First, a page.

Cristina Comencini’s 1998 feature, “Marriages,” provided a witty look at the shaky institution of matrimony within an extended family. Her followup, “Free the Fish,” weighs the impact of an impending marriage on two families, one a law-abiding unit of modest means and the other flashy and rich, headed by a crime-world kingpin. While it doesn’t match the subtlety and sophistication of “Marriages” — which seemed more akin to French fare — the new film acknowledges a debt to the biting humor of Pietro Germi’s classic satirical comedies and, consequently, should amuse Italian audiences. Offshore chances seem less certain for this entertaining but uneven comedy.
The mob boss is Michele Verrio (Michele Placido), a romantic ruffian with an expensively vulgar wife (Angelica Ippolito) and a long-suffering but ardent lover, Lunetta (Lunetta Savino). Years earlier, Verrio’s thugs firebombed the car of Lunetta’s journalist brother, Sergio (Francesco Paolantoni), after he penned an unflattering investigative report.
The incident prompted Sergio to move north, leaving behind his daughter, Sabina (Eleonora Sergio), and wife, Mara (Laura Morante), who has remarried Emilio (Emilio Solfrizzi), the owner of an auto showroom. Sabina returns from a stint at a U.S. college, pregnant and engaged to Verrio’s son Giovanni (Marco Morandi).
When it becomes clear the two families are to be linked by marriage, chaos ensues. Events unfold as Lunetta prepares to mount a restaging of a Moscow Opera production of “Aida,” whose Egyptian sets Verrio is using to smuggle drugs into the country. When the shipment goes astray and Verrio takes to his bed following a stroke, two ruthless Sicilian twins involved in the deal threaten to further upset the families’ fragile equilibrium.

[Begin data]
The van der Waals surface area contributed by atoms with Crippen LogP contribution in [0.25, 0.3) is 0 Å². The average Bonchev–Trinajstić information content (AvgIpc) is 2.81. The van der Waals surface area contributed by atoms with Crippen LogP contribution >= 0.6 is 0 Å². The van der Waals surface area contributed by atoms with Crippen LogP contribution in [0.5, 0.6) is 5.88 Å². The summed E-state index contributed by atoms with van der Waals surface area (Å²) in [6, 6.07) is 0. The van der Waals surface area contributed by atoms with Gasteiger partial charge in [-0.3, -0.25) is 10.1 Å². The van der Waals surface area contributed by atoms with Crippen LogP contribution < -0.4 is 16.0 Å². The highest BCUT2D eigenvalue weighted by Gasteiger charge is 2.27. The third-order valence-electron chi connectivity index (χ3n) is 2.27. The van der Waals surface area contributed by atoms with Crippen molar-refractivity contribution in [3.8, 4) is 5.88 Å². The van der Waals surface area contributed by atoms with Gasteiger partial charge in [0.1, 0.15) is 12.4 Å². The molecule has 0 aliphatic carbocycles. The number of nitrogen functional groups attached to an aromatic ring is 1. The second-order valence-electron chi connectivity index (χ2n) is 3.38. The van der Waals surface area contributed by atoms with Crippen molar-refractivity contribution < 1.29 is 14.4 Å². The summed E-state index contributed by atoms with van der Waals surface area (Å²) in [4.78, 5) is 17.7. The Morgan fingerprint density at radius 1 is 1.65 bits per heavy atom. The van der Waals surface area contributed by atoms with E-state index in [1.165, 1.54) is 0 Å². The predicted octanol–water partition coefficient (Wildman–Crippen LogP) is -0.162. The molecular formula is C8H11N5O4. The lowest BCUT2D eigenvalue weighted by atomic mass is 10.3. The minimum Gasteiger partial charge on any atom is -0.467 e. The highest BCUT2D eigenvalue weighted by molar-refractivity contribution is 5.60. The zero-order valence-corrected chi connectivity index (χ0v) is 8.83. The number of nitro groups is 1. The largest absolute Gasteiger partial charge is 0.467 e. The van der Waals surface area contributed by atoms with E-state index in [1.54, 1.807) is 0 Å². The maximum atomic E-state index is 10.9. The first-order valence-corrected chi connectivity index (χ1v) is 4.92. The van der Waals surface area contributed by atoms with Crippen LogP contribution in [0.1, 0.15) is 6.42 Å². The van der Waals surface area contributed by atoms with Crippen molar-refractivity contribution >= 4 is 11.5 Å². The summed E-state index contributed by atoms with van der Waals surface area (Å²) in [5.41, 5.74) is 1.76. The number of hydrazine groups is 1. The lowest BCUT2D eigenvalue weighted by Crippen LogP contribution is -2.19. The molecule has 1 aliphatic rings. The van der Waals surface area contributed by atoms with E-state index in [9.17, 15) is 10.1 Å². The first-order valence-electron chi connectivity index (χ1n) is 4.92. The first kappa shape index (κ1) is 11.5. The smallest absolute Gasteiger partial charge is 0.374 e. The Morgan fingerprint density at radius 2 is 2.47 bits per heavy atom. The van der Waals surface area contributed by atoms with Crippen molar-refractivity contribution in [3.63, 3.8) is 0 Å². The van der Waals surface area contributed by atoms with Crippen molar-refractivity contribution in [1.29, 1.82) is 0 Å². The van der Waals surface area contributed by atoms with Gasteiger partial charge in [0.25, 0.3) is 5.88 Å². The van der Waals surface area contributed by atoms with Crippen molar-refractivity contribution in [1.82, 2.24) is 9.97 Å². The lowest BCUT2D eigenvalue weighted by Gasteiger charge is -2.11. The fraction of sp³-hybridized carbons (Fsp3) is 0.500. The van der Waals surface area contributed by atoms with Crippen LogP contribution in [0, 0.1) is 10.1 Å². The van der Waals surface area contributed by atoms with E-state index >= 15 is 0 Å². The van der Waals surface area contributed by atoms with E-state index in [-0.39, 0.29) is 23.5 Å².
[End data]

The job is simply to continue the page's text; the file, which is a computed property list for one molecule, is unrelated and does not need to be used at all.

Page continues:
One of Comencini’s main strengths has always been as a screenwriter — she has a parallel career as a novelist — and the construction of this wry examination of the thin line separating honesty from dishonesty, legality from illegality and good from evil is intricately clever. But in the script by the helmer, Enzo Monteleone and Gennaro Nunziate, the comic gears take too long to click into place. When the plot’s wheels do start turning, it fails to maintain a consistent level of verve and energy, despite having no shortage of amusing moments about the headaches of family and acquired family.
The director’s other forte is her handling of actors, and, in this respect also, the film delivers up to a point. Placido — looking crassly slick with a dyed brown coif and an inch of gray regrowth — performs a fine balancing act between hardened criminal and devoted family man, making Verrio a sympathetic monster. But both Placido and Savino seem to be part of a broader, more grotesque comedy, their acting styles clashing with the more contained work of the remaining cast. Standout is Solfrizzi, who previously impressed in “Marriages” and last year’s “Outlaw,” and is emerging as one of Italy’s most gifted comic actors.
Production values are sharp across the board, with the Baroque southern city of Lecce providing an attractive setting. What’s missing from the pic is a more contemporary twist, to make it seem something other than a nostalgic return to a style that now appears dated.